Lesley Ann Downey and they had Hindley's fingerprints
on them. Lesley Ann had been missing from Manchester.
"We began to realise the enormity of what we were
"A school jotter had Brady's doodling on it, with
names written in a circle round a sketch of a face.
One was John Kilbride who was missing.
"His body was found along with Lesley's on the
moors. All the others have been found now, except Keith
Bennett's. His mother, poor haunted woman, still searches
the moors every week."
Hindley later admitted that she "drove the car"
when Edward Evans was picked up. Questioned by Alex,
Brady made only one statement, admitting that he had
hit Evans with an axe, and Alex still has a copy. In
it, Brady told how Evans "gurgled" as he fell
to the floor and how he had cleaned up the blood before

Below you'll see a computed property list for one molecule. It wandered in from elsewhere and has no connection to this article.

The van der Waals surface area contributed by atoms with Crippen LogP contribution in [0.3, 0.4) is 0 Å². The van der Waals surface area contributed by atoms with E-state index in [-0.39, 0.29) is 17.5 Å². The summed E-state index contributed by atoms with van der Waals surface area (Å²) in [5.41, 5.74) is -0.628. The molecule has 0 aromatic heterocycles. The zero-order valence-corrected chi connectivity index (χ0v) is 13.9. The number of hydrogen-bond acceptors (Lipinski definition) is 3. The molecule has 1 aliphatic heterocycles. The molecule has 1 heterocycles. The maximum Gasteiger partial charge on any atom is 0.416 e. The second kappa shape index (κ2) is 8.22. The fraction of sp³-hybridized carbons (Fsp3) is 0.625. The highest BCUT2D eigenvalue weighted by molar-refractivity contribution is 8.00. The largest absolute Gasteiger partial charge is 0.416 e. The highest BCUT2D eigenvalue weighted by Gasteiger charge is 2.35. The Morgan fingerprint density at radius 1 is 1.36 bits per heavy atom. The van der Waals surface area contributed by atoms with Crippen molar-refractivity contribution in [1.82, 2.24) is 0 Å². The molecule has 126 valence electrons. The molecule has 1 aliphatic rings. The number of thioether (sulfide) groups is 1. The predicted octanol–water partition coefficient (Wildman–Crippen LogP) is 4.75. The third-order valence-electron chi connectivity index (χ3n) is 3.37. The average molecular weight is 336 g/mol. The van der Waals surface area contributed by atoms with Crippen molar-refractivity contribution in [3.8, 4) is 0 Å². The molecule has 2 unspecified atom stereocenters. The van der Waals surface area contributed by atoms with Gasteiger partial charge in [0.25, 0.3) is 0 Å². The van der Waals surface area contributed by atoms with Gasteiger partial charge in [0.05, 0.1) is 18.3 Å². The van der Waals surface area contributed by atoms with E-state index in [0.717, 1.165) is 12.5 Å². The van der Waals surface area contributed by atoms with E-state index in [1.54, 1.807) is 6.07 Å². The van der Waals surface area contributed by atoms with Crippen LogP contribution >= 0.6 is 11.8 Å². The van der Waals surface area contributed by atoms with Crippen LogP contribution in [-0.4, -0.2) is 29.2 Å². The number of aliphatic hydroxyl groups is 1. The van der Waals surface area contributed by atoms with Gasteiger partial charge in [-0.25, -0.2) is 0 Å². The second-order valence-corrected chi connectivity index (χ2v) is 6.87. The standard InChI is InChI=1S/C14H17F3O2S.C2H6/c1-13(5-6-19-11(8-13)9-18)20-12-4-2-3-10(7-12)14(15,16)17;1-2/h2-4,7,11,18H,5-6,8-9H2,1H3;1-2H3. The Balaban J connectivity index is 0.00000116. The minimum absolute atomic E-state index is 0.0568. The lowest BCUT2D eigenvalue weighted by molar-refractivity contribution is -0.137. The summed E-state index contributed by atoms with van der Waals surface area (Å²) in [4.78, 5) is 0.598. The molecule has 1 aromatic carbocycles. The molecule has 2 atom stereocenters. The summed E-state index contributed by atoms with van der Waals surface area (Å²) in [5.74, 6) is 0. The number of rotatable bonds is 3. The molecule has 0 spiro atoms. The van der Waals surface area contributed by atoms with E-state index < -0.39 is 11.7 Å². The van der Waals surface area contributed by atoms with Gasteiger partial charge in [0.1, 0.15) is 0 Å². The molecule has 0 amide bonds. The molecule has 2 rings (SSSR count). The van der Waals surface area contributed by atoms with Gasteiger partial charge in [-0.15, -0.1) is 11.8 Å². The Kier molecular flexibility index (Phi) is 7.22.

tying up his body and taking it upstairs before deciding
"to get rid of it later".
Alex's lasting memory of Hindley - whose bleached hair
and staring eyes from the 1965 photo still chill the
world - was of a "cold" woman.
He said: "She was totally lacking in emotion.
She never showed any remorse at any time when I spoke
"She was hard and evil."
FAMILIES SAY LIFE .. OR DEATH
Ann West, the mother of 10-year-old victim Lesley Ann
Downey, is just one of those who have pledged to kill
Myra Hindley if the Moors Murderer is ever released.
In tonight's Channel 4 programme, viewers will hear
how Mrs West had to listen to the tape Hindley and Ian
Brady made of her daughter's final moments, so that
she could identify Lesley's voice ....
How she heard Lesley begging to go home to mummy, promising